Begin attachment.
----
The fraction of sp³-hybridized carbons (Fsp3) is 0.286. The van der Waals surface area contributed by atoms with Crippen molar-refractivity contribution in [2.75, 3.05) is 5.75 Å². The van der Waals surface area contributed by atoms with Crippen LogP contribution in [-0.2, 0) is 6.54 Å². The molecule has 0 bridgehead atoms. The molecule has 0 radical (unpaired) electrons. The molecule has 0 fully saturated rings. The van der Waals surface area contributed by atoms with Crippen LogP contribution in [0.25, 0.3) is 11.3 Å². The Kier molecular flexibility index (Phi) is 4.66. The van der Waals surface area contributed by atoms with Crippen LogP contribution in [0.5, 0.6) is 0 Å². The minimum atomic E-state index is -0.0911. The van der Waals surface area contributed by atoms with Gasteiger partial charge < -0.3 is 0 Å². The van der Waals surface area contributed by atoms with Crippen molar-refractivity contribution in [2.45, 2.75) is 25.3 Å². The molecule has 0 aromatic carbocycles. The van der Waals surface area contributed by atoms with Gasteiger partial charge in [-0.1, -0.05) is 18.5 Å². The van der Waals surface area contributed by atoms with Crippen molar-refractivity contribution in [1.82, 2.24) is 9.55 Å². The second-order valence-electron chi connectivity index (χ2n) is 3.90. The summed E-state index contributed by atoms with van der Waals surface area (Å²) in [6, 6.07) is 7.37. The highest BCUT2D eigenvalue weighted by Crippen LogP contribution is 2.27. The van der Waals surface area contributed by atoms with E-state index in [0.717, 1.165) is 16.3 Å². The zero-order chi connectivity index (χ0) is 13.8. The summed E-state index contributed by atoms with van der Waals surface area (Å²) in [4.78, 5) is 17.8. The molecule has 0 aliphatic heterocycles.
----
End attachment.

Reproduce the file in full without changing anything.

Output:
The fraction of sp³-hybridized carbons (Fsp3) is 0.286. The van der Waals surface area contributed by atoms with Crippen molar-refractivity contribution in [2.75, 3.05) is 5.75 Å². The van der Waals surface area contributed by atoms with Crippen LogP contribution in [-0.2, 0) is 6.54 Å². The molecule has 0 bridgehead atoms. The molecule has 0 radical (unpaired) electrons. The molecule has 0 fully saturated rings. The van der Waals surface area contributed by atoms with Crippen LogP contribution in [0.25, 0.3) is 11.3 Å². The Kier molecular flexibility index (Phi) is 4.66. The van der Waals surface area contributed by atoms with Crippen LogP contribution in [0.5, 0.6) is 0 Å². The minimum atomic E-state index is -0.0911. The van der Waals surface area contributed by atoms with Gasteiger partial charge < -0.3 is 0 Å². The van der Waals surface area contributed by atoms with Crippen molar-refractivity contribution in [2.45, 2.75) is 25.3 Å². The molecule has 0 aromatic carbocycles. The van der Waals surface area contributed by atoms with Gasteiger partial charge in [-0.1, -0.05) is 18.5 Å². The van der Waals surface area contributed by atoms with Crippen molar-refractivity contribution in [1.82, 2.24) is 9.55 Å². The second-order valence-electron chi connectivity index (χ2n) is 3.90. The summed E-state index contributed by atoms with van der Waals surface area (Å²) in [6, 6.07) is 7.37. The highest BCUT2D eigenvalue weighted by Crippen LogP contribution is 2.27. The van der Waals surface area contributed by atoms with E-state index in [0.717, 1.165) is 16.3 Å². The zero-order chi connectivity index (χ0) is 13.8. The summed E-state index contributed by atoms with van der Waals surface area (Å²) in [4.78, 5) is 17.8. The molecule has 0 aliphatic heterocycles.